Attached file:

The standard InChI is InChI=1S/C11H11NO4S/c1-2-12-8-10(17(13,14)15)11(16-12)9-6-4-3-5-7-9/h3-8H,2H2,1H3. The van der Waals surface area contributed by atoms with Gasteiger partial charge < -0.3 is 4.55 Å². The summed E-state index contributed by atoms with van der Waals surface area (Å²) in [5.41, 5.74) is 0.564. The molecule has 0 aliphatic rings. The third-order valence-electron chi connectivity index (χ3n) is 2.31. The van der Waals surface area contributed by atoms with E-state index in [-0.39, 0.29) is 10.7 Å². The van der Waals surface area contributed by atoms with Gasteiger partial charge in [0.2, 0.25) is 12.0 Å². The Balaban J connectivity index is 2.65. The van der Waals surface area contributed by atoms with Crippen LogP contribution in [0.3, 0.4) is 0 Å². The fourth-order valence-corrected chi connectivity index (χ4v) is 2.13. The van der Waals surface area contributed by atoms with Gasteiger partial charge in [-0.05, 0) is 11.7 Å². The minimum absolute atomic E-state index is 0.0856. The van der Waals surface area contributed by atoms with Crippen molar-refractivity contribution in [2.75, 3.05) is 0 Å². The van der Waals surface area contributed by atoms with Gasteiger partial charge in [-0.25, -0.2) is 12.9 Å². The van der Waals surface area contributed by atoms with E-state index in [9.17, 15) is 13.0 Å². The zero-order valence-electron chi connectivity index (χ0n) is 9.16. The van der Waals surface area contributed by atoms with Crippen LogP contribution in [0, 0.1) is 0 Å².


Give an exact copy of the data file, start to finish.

The standard InChI is InChI=1S/C11H11NO4S/c1-2-12-8-10(17(13,14)15)11(16-12)9-6-4-3-5-7-9/h3-8H,2H2,1H3. The van der Waals surface area contributed by atoms with Gasteiger partial charge < -0.3 is 4.55 Å². The summed E-state index contributed by atoms with van der Waals surface area (Å²) in [5.41, 5.74) is 0.564. The molecule has 0 aliphatic rings. The third-order valence-electron chi connectivity index (χ3n) is 2.31. The van der Waals surface area contributed by atoms with E-state index in [-0.39, 0.29) is 10.7 Å². The van der Waals surface area contributed by atoms with Gasteiger partial charge in [0.2, 0.25) is 12.0 Å². The Balaban J connectivity index is 2.65. The van der Waals surface area contributed by atoms with Crippen LogP contribution in [0.3, 0.4) is 0 Å². The fourth-order valence-corrected chi connectivity index (χ4v) is 2.13. The van der Waals surface area contributed by atoms with Gasteiger partial charge in [-0.05, 0) is 11.7 Å². The minimum absolute atomic E-state index is 0.0856. The van der Waals surface area contributed by atoms with Crippen molar-refractivity contribution in [2.75, 3.05) is 0 Å². The van der Waals surface area contributed by atoms with Gasteiger partial charge in [-0.25, -0.2) is 12.9 Å². The van der Waals surface area contributed by atoms with E-state index in [9.17, 15) is 13.0 Å². The zero-order valence-electron chi connectivity index (χ0n) is 9.16. The van der Waals surface area contributed by atoms with Crippen LogP contribution in [0, 0.1) is 0 Å².